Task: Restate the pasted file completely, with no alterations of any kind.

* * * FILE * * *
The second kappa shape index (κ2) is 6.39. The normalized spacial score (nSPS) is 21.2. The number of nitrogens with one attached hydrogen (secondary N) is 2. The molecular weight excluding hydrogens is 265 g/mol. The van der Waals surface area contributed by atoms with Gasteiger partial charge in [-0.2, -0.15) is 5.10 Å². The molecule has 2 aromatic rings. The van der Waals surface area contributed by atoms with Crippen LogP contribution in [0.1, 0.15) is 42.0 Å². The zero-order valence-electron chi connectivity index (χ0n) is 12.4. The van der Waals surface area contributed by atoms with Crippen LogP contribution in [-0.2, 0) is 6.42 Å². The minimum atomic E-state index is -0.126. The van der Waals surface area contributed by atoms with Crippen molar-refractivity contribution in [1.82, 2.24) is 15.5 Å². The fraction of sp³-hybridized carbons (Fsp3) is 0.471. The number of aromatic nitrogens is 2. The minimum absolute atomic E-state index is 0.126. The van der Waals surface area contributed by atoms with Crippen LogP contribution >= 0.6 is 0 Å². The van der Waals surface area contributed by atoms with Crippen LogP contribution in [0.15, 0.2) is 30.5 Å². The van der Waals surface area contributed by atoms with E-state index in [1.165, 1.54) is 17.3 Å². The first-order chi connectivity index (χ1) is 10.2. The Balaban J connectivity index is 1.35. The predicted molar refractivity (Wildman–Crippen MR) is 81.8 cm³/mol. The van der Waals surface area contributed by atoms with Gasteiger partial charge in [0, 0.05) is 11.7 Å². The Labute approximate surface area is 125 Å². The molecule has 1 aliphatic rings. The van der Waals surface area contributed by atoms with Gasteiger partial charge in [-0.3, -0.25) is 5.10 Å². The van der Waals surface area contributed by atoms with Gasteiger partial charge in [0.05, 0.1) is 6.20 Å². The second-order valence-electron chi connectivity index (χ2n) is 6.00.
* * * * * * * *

The second kappa shape index (κ2) is 6.39. The normalized spacial score (nSPS) is 21.2. The number of nitrogens with one attached hydrogen (secondary N) is 2. The molecular weight excluding hydrogens is 265 g/mol. The van der Waals surface area contributed by atoms with Gasteiger partial charge in [-0.2, -0.15) is 5.10 Å². The molecule has 2 aromatic rings. The van der Waals surface area contributed by atoms with Crippen LogP contribution in [0.1, 0.15) is 42.0 Å². The zero-order valence-electron chi connectivity index (χ0n) is 12.4. The van der Waals surface area contributed by atoms with Crippen LogP contribution in [-0.2, 0) is 6.42 Å². The minimum atomic E-state index is -0.126. The van der Waals surface area contributed by atoms with Crippen molar-refractivity contribution in [1.82, 2.24) is 15.5 Å². The fraction of sp³-hybridized carbons (Fsp3) is 0.471. The number of aromatic nitrogens is 2. The minimum absolute atomic E-state index is 0.126. The van der Waals surface area contributed by atoms with Crippen LogP contribution >= 0.6 is 0 Å². The van der Waals surface area contributed by atoms with Crippen LogP contribution in [0.15, 0.2) is 30.5 Å². The van der Waals surface area contributed by atoms with E-state index in [1.165, 1.54) is 17.3 Å². The first-order chi connectivity index (χ1) is 10.2. The Balaban J connectivity index is 1.35. The predicted molar refractivity (Wildman–Crippen MR) is 81.8 cm³/mol. The van der Waals surface area contributed by atoms with Gasteiger partial charge in [0, 0.05) is 11.7 Å². The Labute approximate surface area is 125 Å². The molecule has 1 aliphatic rings. The van der Waals surface area contributed by atoms with Gasteiger partial charge in [-0.3, -0.25) is 5.10 Å². The van der Waals surface area contributed by atoms with Gasteiger partial charge in [0.05, 0.1) is 6.20 Å². The second-order valence-electron chi connectivity index (χ2n) is 6.00.